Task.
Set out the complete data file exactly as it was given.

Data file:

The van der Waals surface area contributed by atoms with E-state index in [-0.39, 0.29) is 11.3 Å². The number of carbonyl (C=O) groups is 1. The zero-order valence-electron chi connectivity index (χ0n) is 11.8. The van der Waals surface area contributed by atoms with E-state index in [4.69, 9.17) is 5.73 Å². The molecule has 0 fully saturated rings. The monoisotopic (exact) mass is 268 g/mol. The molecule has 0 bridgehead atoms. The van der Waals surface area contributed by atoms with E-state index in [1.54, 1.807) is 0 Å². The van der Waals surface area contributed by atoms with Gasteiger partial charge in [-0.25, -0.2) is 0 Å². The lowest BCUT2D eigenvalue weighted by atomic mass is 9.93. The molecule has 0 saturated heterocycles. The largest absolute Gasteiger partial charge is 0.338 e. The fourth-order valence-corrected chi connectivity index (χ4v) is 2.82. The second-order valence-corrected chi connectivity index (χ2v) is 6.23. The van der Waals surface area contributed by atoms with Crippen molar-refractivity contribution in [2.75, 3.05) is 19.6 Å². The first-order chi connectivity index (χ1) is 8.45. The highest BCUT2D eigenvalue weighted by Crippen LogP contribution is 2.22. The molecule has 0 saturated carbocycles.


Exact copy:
The van der Waals surface area contributed by atoms with E-state index in [-0.39, 0.29) is 11.3 Å². The number of carbonyl (C=O) groups is 1. The zero-order valence-electron chi connectivity index (χ0n) is 11.8. The van der Waals surface area contributed by atoms with E-state index in [4.69, 9.17) is 5.73 Å². The molecule has 0 fully saturated rings. The monoisotopic (exact) mass is 268 g/mol. The molecule has 0 bridgehead atoms. The van der Waals surface area contributed by atoms with E-state index in [1.54, 1.807) is 0 Å². The van der Waals surface area contributed by atoms with Gasteiger partial charge in [-0.25, -0.2) is 0 Å². The lowest BCUT2D eigenvalue weighted by atomic mass is 9.93. The molecule has 0 saturated heterocycles. The largest absolute Gasteiger partial charge is 0.338 e. The fourth-order valence-corrected chi connectivity index (χ4v) is 2.82. The second-order valence-corrected chi connectivity index (χ2v) is 6.23. The van der Waals surface area contributed by atoms with Crippen molar-refractivity contribution in [2.75, 3.05) is 19.6 Å². The first-order chi connectivity index (χ1) is 8.45. The highest BCUT2D eigenvalue weighted by Crippen LogP contribution is 2.22. The molecule has 0 saturated carbocycles.